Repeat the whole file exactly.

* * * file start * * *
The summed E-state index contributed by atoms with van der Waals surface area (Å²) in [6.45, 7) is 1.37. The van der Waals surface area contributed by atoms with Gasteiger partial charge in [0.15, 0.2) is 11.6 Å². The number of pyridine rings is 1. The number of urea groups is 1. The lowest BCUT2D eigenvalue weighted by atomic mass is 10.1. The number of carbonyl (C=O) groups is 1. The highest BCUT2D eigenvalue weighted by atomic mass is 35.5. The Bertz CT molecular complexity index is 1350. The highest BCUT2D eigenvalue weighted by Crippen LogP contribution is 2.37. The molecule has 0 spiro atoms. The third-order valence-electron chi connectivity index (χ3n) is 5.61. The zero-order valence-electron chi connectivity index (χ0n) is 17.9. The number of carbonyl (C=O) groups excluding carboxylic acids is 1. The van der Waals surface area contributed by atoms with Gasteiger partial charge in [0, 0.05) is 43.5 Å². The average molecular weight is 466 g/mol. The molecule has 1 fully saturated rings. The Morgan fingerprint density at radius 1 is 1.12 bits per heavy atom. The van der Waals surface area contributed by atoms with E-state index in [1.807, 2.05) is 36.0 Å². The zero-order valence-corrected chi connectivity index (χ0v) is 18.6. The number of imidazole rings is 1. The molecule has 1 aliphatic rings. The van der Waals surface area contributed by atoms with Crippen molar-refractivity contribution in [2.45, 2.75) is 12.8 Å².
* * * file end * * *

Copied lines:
The summed E-state index contributed by atoms with van der Waals surface area (Å²) in [6.45, 7) is 1.37. The van der Waals surface area contributed by atoms with Gasteiger partial charge in [0.15, 0.2) is 11.6 Å². The number of pyridine rings is 1. The number of urea groups is 1. The lowest BCUT2D eigenvalue weighted by atomic mass is 10.1. The number of carbonyl (C=O) groups is 1. The highest BCUT2D eigenvalue weighted by atomic mass is 35.5. The Bertz CT molecular complexity index is 1350. The highest BCUT2D eigenvalue weighted by Crippen LogP contribution is 2.37. The molecule has 0 spiro atoms. The third-order valence-electron chi connectivity index (χ3n) is 5.61. The zero-order valence-electron chi connectivity index (χ0n) is 17.9. The number of carbonyl (C=O) groups excluding carboxylic acids is 1. The van der Waals surface area contributed by atoms with Gasteiger partial charge in [0, 0.05) is 43.5 Å². The average molecular weight is 466 g/mol. The molecule has 1 fully saturated rings. The Morgan fingerprint density at radius 1 is 1.12 bits per heavy atom. The van der Waals surface area contributed by atoms with E-state index in [1.807, 2.05) is 36.0 Å². The zero-order valence-corrected chi connectivity index (χ0v) is 18.6. The number of imidazole rings is 1. The molecule has 1 aliphatic rings. The van der Waals surface area contributed by atoms with Crippen molar-refractivity contribution in [2.45, 2.75) is 12.8 Å².